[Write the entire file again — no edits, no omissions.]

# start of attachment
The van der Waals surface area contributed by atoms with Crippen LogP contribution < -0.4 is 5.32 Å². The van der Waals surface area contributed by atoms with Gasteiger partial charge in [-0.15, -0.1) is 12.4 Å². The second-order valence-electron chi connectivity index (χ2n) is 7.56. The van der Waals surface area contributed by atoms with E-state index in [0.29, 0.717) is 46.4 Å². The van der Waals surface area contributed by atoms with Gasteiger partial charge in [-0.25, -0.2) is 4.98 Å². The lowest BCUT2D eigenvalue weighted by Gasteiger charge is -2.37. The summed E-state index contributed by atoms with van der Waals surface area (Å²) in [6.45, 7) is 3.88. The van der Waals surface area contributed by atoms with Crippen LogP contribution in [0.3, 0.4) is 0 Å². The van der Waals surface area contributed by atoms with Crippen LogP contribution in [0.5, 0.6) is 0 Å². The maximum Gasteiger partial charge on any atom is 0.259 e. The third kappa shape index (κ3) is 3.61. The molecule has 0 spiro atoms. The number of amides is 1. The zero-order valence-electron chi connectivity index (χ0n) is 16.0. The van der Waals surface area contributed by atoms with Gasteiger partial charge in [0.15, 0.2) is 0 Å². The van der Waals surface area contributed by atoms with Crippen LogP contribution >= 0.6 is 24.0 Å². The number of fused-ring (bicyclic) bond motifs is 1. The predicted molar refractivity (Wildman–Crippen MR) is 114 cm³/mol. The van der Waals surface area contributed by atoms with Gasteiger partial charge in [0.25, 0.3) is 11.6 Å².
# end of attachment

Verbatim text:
The van der Waals surface area contributed by atoms with Crippen LogP contribution < -0.4 is 5.32 Å². The van der Waals surface area contributed by atoms with Gasteiger partial charge in [-0.15, -0.1) is 12.4 Å². The second-order valence-electron chi connectivity index (χ2n) is 7.56. The van der Waals surface area contributed by atoms with E-state index in [0.29, 0.717) is 46.4 Å². The van der Waals surface area contributed by atoms with Gasteiger partial charge in [-0.25, -0.2) is 4.98 Å². The lowest BCUT2D eigenvalue weighted by Gasteiger charge is -2.37. The summed E-state index contributed by atoms with van der Waals surface area (Å²) in [6.45, 7) is 3.88. The van der Waals surface area contributed by atoms with Crippen LogP contribution in [0.3, 0.4) is 0 Å². The van der Waals surface area contributed by atoms with Crippen LogP contribution in [0.5, 0.6) is 0 Å². The maximum Gasteiger partial charge on any atom is 0.259 e. The third kappa shape index (κ3) is 3.61. The molecule has 0 spiro atoms. The number of amides is 1. The zero-order valence-electron chi connectivity index (χ0n) is 16.0. The van der Waals surface area contributed by atoms with Gasteiger partial charge in [0.15, 0.2) is 0 Å². The van der Waals surface area contributed by atoms with Crippen LogP contribution >= 0.6 is 24.0 Å². The number of fused-ring (bicyclic) bond motifs is 1. The predicted molar refractivity (Wildman–Crippen MR) is 114 cm³/mol. The van der Waals surface area contributed by atoms with Gasteiger partial charge in [0.25, 0.3) is 11.6 Å².